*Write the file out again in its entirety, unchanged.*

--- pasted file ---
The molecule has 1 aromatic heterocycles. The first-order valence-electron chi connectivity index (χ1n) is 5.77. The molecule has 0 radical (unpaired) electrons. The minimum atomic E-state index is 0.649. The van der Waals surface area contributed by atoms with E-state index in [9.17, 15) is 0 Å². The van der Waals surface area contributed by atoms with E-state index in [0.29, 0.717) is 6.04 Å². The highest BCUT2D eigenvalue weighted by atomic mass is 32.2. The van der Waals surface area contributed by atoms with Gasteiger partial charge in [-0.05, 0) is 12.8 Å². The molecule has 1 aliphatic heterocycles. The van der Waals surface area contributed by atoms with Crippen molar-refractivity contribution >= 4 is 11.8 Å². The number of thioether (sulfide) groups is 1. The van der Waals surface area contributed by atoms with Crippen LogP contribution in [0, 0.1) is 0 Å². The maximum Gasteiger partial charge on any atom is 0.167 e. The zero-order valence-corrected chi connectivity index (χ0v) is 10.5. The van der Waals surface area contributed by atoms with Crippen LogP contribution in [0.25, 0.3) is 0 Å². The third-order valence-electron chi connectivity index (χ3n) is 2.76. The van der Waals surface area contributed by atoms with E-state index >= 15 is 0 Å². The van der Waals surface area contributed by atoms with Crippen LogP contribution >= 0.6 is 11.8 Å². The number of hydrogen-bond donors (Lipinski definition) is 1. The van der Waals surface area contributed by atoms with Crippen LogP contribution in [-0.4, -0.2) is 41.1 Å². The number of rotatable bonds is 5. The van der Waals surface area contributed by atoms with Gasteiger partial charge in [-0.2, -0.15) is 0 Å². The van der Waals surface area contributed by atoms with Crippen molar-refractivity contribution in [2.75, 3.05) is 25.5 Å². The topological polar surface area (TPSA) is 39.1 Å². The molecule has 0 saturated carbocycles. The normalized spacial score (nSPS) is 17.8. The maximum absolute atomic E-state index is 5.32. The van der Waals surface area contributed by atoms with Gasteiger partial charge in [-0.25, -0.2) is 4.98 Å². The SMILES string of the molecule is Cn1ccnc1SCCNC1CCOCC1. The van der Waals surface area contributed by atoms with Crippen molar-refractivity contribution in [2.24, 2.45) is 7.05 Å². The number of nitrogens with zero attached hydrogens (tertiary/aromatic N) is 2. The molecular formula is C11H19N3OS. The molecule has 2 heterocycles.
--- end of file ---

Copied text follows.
The molecule has 1 aromatic heterocycles. The first-order valence-electron chi connectivity index (χ1n) is 5.77. The molecule has 0 radical (unpaired) electrons. The minimum atomic E-state index is 0.649. The van der Waals surface area contributed by atoms with E-state index in [9.17, 15) is 0 Å². The van der Waals surface area contributed by atoms with E-state index in [0.29, 0.717) is 6.04 Å². The highest BCUT2D eigenvalue weighted by atomic mass is 32.2. The van der Waals surface area contributed by atoms with Gasteiger partial charge in [-0.05, 0) is 12.8 Å². The molecule has 1 aliphatic heterocycles. The van der Waals surface area contributed by atoms with Crippen molar-refractivity contribution >= 4 is 11.8 Å². The number of thioether (sulfide) groups is 1. The van der Waals surface area contributed by atoms with Crippen LogP contribution in [0, 0.1) is 0 Å². The maximum Gasteiger partial charge on any atom is 0.167 e. The zero-order valence-corrected chi connectivity index (χ0v) is 10.5. The van der Waals surface area contributed by atoms with Crippen LogP contribution in [0.25, 0.3) is 0 Å². The third-order valence-electron chi connectivity index (χ3n) is 2.76. The van der Waals surface area contributed by atoms with E-state index >= 15 is 0 Å². The van der Waals surface area contributed by atoms with Crippen LogP contribution >= 0.6 is 11.8 Å². The number of hydrogen-bond donors (Lipinski definition) is 1. The van der Waals surface area contributed by atoms with Crippen LogP contribution in [-0.4, -0.2) is 41.1 Å². The number of rotatable bonds is 5. The van der Waals surface area contributed by atoms with Gasteiger partial charge in [-0.2, -0.15) is 0 Å². The van der Waals surface area contributed by atoms with Crippen molar-refractivity contribution in [2.75, 3.05) is 25.5 Å². The topological polar surface area (TPSA) is 39.1 Å². The molecule has 0 saturated carbocycles. The normalized spacial score (nSPS) is 17.8. The maximum absolute atomic E-state index is 5.32. The van der Waals surface area contributed by atoms with Gasteiger partial charge in [-0.25, -0.2) is 4.98 Å². The SMILES string of the molecule is Cn1ccnc1SCCNC1CCOCC1. The van der Waals surface area contributed by atoms with Crippen molar-refractivity contribution in [2.24, 2.45) is 7.05 Å². The number of nitrogens with zero attached hydrogens (tertiary/aromatic N) is 2. The molecular formula is C11H19N3OS. The molecule has 2 heterocycles.